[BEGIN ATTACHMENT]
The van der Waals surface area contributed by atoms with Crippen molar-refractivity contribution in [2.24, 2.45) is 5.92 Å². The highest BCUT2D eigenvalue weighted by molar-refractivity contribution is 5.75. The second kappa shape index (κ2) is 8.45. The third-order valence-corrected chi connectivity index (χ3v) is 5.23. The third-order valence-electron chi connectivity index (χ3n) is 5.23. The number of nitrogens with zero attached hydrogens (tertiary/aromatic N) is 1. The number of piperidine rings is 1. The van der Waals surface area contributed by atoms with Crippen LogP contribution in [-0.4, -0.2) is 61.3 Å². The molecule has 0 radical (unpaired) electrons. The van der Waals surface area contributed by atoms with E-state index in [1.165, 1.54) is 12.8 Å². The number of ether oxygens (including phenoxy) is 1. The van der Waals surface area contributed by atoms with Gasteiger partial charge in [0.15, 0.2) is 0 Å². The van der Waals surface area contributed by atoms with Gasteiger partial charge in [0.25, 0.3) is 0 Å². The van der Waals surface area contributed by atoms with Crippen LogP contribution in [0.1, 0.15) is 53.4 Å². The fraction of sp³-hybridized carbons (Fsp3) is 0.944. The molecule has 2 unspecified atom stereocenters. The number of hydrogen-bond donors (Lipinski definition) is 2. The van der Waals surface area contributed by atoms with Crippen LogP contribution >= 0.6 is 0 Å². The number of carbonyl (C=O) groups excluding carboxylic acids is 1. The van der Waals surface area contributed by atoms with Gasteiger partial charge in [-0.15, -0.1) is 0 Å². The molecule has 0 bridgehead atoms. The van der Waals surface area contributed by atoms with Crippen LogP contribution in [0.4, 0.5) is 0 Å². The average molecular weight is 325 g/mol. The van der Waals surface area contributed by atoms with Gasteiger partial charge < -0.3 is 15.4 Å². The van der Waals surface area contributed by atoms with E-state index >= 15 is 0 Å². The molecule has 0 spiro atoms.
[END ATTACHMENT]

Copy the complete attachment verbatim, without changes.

The van der Waals surface area contributed by atoms with Crippen molar-refractivity contribution in [2.24, 2.45) is 5.92 Å². The highest BCUT2D eigenvalue weighted by molar-refractivity contribution is 5.75. The second kappa shape index (κ2) is 8.45. The third-order valence-corrected chi connectivity index (χ3v) is 5.23. The third-order valence-electron chi connectivity index (χ3n) is 5.23. The number of nitrogens with zero attached hydrogens (tertiary/aromatic N) is 1. The number of piperidine rings is 1. The van der Waals surface area contributed by atoms with Crippen LogP contribution in [-0.4, -0.2) is 61.3 Å². The molecule has 0 radical (unpaired) electrons. The van der Waals surface area contributed by atoms with E-state index in [1.165, 1.54) is 12.8 Å². The number of ether oxygens (including phenoxy) is 1. The van der Waals surface area contributed by atoms with Gasteiger partial charge in [0.15, 0.2) is 0 Å². The van der Waals surface area contributed by atoms with Gasteiger partial charge in [0.25, 0.3) is 0 Å². The van der Waals surface area contributed by atoms with Crippen LogP contribution in [0.1, 0.15) is 53.4 Å². The fraction of sp³-hybridized carbons (Fsp3) is 0.944. The molecule has 2 unspecified atom stereocenters. The number of hydrogen-bond donors (Lipinski definition) is 2. The van der Waals surface area contributed by atoms with Crippen LogP contribution >= 0.6 is 0 Å². The number of carbonyl (C=O) groups excluding carboxylic acids is 1. The van der Waals surface area contributed by atoms with Gasteiger partial charge in [-0.15, -0.1) is 0 Å². The molecule has 0 bridgehead atoms. The van der Waals surface area contributed by atoms with Crippen LogP contribution in [0.4, 0.5) is 0 Å². The average molecular weight is 325 g/mol. The van der Waals surface area contributed by atoms with Gasteiger partial charge < -0.3 is 15.4 Å². The van der Waals surface area contributed by atoms with E-state index >= 15 is 0 Å². The molecule has 0 spiro atoms.